Last weekend, Carl Fogarty tweeted that he'd noticed that a lot of his friends and acquaintances weren't watching World Superbike any more. Why, he wondered, was that? Here's something I wrote a couple of years ago that is a meditation on the same question...
The Power of Two
It never ceases to amaze me that some people insist on asking me whether I prefer working on MotoGP or Superbike, as if the two are somehow mutually exclusive. This is usually followed up with a comment on how MotoGP is boring compared to Superbike. And indeed the World Superbike Championship has been highly entertaining this year: Five different manufacturers, lots of Brits on competitive bikes, and lots of different winners, whereas MotoGP has resolved itself into a showdown between two Spaniards.
However, a peek at TV viewing figures, numbers of topics in website chat rooms, and a scan of the grandstands shows you where the fans' interest lies. This set me thinking. Why should this be? Surely everyone wants to see racing with big fields when you don't know who's going to win. Well, yes, but only up to a point.
I was talking to a long-time MotoGP paddock power broker about the usual subjects - the size of the grid and how it depends on closing the gap between the CRT bikes and the prototypes - when he dropped an interesting observation into the conversation. The greatest championship he'd ever seen, said our man, was 1983. That was the year that Kenny Roberts and Freddie Spencer shared the wins six apiece. Nobody else won a race; Randy Mamola, who finished third, was over fifty points behind both men, and a victory only got you fifteen points in those days. Nobody who followed that epic struggle gave a monkey's cuss about who came third. Actually, what the man said was "Who came third? Who gives a ..." We were watching two great champions slugging it out and we knew it was something special.
Another veteran paddock person chipped in that the worst 500cc championship in recent years was 2000, a year in which a record eight different riders won races: Roberts Jnr, Rossi, Biaggi, Barros, McCoy, Abe, Capirossi, and Criville. Anyone going to be telling their grandchildren about that season? Thought not. You'll be telling them about how you saw Mick Doohan, Valentino Rossi and Carl Fogarty destroy fields, how you saw Casey Stoner do things with a motorcycle that no-one else before or since has been able to do. What we hope to see is greatness. Yes, it's nice to be entertained as well but when you flick back through the memory banks the champions and their victories are what you find.
And of course it's always been this way, in any sport. Mike Hailwood and Giacomo Agostini; Phil Read and Bill Ivy; Kevin Schwantz and Wayne Rainey. We don't tend to talk about triumvirates, it's the head-to-head confrontations that stick in the memory. But we need to have some back story. And what we have as the climax of the 2012 season fits the bill perfectly. In the absence of Casey Stoner, we have Dani Pedrosa and Jorge Lorenzo, two riders who have come through all three GP classes either in direct competition or close to it. Dani arrived in 125s in 2001, Jorge a year later. The needle started to show when they were both in the 250 class, and by the time they got to MotoGP it took the King of Spain to get them to shake hands on the Jerez rostrum. In the last couple of years that animosity has matured to mutual respect. Jorge made a joke about it earlier in the season, saying that the way their relationship had improved they'd be getting married in a couple of years. Typically, Dani had a slightly different way of looking at it: "We were kids."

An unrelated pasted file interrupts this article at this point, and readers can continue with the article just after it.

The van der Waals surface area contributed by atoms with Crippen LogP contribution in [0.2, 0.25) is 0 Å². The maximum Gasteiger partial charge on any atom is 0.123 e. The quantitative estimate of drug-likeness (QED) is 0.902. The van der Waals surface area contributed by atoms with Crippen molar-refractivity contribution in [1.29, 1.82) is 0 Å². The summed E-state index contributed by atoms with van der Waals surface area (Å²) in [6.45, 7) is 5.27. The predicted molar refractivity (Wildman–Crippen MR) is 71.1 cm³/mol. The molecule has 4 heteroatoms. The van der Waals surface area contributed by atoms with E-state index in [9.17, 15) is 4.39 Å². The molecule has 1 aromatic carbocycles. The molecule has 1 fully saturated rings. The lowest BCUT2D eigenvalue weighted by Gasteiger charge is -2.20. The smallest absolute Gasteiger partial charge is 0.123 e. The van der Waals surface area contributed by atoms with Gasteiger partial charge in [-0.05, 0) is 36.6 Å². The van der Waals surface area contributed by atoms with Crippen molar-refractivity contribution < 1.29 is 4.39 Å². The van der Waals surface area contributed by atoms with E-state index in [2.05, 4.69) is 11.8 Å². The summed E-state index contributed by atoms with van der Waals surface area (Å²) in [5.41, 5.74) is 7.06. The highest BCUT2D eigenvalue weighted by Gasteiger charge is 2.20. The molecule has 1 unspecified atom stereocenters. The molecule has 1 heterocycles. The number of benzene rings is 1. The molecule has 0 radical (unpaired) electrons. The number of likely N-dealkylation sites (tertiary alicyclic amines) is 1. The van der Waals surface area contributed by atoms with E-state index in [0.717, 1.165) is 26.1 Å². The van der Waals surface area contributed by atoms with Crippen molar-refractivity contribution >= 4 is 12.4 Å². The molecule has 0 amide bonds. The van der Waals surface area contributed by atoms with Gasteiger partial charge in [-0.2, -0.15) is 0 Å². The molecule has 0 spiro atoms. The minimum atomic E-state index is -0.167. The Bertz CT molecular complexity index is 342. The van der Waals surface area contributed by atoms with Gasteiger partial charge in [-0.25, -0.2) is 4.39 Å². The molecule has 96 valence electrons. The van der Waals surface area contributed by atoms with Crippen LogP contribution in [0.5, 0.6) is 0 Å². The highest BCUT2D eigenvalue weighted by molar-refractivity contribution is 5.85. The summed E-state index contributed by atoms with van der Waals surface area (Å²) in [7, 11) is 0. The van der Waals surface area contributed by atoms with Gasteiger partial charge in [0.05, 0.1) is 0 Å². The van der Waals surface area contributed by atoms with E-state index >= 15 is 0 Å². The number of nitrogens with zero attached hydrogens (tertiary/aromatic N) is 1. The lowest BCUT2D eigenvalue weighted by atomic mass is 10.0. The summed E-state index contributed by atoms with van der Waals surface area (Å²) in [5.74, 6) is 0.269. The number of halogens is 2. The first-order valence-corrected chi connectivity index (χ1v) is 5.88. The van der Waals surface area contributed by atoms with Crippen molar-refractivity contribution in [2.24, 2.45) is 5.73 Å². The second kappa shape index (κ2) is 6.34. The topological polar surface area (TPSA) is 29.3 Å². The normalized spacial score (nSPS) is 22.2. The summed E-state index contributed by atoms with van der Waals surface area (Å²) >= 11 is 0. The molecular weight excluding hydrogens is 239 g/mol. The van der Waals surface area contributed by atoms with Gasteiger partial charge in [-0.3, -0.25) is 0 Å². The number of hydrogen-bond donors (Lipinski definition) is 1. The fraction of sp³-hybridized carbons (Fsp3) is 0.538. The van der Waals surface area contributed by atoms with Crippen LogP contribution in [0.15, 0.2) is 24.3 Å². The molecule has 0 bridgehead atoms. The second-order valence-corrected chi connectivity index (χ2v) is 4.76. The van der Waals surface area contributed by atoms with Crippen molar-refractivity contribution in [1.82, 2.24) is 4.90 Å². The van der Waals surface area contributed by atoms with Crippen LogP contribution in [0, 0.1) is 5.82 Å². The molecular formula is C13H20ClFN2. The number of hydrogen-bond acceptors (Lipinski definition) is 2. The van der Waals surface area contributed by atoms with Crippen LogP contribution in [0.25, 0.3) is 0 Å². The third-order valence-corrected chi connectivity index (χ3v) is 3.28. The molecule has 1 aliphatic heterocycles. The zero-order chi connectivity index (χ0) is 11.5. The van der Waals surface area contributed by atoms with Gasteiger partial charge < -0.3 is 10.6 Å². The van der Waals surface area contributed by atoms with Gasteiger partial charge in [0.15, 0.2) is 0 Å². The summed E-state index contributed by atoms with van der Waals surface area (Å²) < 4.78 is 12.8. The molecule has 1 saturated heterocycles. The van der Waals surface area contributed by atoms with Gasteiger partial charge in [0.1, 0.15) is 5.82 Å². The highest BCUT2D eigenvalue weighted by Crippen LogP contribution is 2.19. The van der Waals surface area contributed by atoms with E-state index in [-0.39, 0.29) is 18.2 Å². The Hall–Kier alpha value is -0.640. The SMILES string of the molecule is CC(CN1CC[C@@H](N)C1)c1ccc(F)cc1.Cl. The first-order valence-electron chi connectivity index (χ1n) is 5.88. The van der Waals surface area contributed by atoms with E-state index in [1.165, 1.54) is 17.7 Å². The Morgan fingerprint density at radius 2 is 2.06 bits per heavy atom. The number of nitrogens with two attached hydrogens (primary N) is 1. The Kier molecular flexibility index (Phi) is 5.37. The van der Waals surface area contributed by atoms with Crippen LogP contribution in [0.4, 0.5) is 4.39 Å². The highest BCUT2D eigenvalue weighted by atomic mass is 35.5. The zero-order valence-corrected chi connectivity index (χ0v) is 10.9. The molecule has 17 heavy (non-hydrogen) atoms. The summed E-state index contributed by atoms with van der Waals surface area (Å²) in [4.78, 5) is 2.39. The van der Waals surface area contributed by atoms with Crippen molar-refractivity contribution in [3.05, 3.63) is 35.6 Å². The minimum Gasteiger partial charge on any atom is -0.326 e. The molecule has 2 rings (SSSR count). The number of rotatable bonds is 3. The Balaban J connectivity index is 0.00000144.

So enjoy the last few races of the season. We are going to be watching the best rider never to have won a title in the top class (he has seventeen wins up to and including Brno) against a man who has been inch-perfect all year and has not finished a race lower than second place. But for being rammed at the first corner at Assen by an errant Alvaro Bautista, Jorge Lorenzo might be out of sight and on his way to his second title. There is also the sight of two different motorcycles that require to be ridden in very different ways but which produce near-identical lap times. At Brno this was seen plainly. Lorenzo could turn the Yamaha tight while carrying amazing corner speed whereas Pedrosa was having to steer with the rear. And despite the speed gun showing that the M1 no longer has a top-speed deficit, the RCV still gets there quicker, especially when pushing a lighter rider up a big hill. There is the lingering suspicion that the almost fresh engine that Lorenzo lost in that Assen smash may be a factor, as will, undoubtedly, a returning Stoner. Anyone think he's going to give way to anyone round Phillip Island? No, me neither.
Despite MotoGP's problems, and there are many, and barring injury, we are going to get a classic end to the season with the two best riders of the year deciding the championship at the final round.